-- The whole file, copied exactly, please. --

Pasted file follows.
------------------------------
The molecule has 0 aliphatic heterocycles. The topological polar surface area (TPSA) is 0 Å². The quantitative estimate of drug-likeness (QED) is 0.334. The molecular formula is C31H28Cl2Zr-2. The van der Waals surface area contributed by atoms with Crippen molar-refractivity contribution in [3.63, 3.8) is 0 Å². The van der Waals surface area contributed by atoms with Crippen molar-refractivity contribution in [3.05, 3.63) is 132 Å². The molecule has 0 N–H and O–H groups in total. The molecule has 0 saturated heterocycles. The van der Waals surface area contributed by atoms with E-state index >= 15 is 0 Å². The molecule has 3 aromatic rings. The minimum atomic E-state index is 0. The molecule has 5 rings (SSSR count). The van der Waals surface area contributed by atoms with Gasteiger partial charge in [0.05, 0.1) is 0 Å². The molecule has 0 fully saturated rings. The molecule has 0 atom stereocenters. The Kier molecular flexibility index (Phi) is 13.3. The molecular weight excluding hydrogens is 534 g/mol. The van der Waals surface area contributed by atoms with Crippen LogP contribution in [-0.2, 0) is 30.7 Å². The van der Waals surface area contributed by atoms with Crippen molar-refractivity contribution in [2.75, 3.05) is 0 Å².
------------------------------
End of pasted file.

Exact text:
The molecule has 0 aliphatic heterocycles. The topological polar surface area (TPSA) is 0 Å². The quantitative estimate of drug-likeness (QED) is 0.334. The molecular formula is C31H28Cl2Zr-2. The van der Waals surface area contributed by atoms with Crippen molar-refractivity contribution in [3.63, 3.8) is 0 Å². The van der Waals surface area contributed by atoms with Crippen molar-refractivity contribution in [3.05, 3.63) is 132 Å². The molecule has 0 N–H and O–H groups in total. The molecule has 0 saturated heterocycles. The van der Waals surface area contributed by atoms with E-state index >= 15 is 0 Å². The molecule has 3 aromatic rings. The minimum atomic E-state index is 0. The molecule has 5 rings (SSSR count). The van der Waals surface area contributed by atoms with Gasteiger partial charge in [0.05, 0.1) is 0 Å². The molecule has 0 fully saturated rings. The molecule has 0 atom stereocenters. The Kier molecular flexibility index (Phi) is 13.3. The molecular weight excluding hydrogens is 534 g/mol. The van der Waals surface area contributed by atoms with Crippen LogP contribution in [-0.2, 0) is 30.7 Å². The van der Waals surface area contributed by atoms with Crippen molar-refractivity contribution in [2.75, 3.05) is 0 Å².